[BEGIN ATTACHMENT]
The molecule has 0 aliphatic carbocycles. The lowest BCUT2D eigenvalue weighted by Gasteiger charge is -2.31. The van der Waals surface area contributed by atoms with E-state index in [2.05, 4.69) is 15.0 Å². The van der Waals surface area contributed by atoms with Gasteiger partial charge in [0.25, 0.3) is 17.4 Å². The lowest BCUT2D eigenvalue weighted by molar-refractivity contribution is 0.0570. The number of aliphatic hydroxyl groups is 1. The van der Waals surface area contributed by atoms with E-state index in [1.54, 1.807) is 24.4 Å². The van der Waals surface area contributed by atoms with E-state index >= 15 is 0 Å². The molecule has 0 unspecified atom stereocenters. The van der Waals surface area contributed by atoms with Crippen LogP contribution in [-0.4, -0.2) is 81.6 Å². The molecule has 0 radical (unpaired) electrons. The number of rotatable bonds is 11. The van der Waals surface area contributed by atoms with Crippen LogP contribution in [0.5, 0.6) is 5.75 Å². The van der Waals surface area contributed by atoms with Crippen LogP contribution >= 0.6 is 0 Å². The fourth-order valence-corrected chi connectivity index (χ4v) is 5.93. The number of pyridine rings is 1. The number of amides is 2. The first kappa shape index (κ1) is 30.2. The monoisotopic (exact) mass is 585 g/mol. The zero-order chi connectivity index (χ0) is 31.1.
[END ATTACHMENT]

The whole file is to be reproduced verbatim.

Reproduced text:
The molecule has 0 aliphatic carbocycles. The lowest BCUT2D eigenvalue weighted by Gasteiger charge is -2.31. The van der Waals surface area contributed by atoms with E-state index in [2.05, 4.69) is 15.0 Å². The van der Waals surface area contributed by atoms with Gasteiger partial charge in [0.25, 0.3) is 17.4 Å². The lowest BCUT2D eigenvalue weighted by molar-refractivity contribution is 0.0570. The number of aliphatic hydroxyl groups is 1. The van der Waals surface area contributed by atoms with E-state index in [1.54, 1.807) is 24.4 Å². The van der Waals surface area contributed by atoms with E-state index >= 15 is 0 Å². The molecule has 0 unspecified atom stereocenters. The van der Waals surface area contributed by atoms with Crippen LogP contribution in [-0.4, -0.2) is 81.6 Å². The molecule has 0 radical (unpaired) electrons. The number of rotatable bonds is 11. The van der Waals surface area contributed by atoms with Crippen LogP contribution in [0.5, 0.6) is 5.75 Å². The van der Waals surface area contributed by atoms with Crippen LogP contribution >= 0.6 is 0 Å². The fourth-order valence-corrected chi connectivity index (χ4v) is 5.93. The number of pyridine rings is 1. The number of amides is 2. The first kappa shape index (κ1) is 30.2. The monoisotopic (exact) mass is 585 g/mol. The zero-order chi connectivity index (χ0) is 31.1.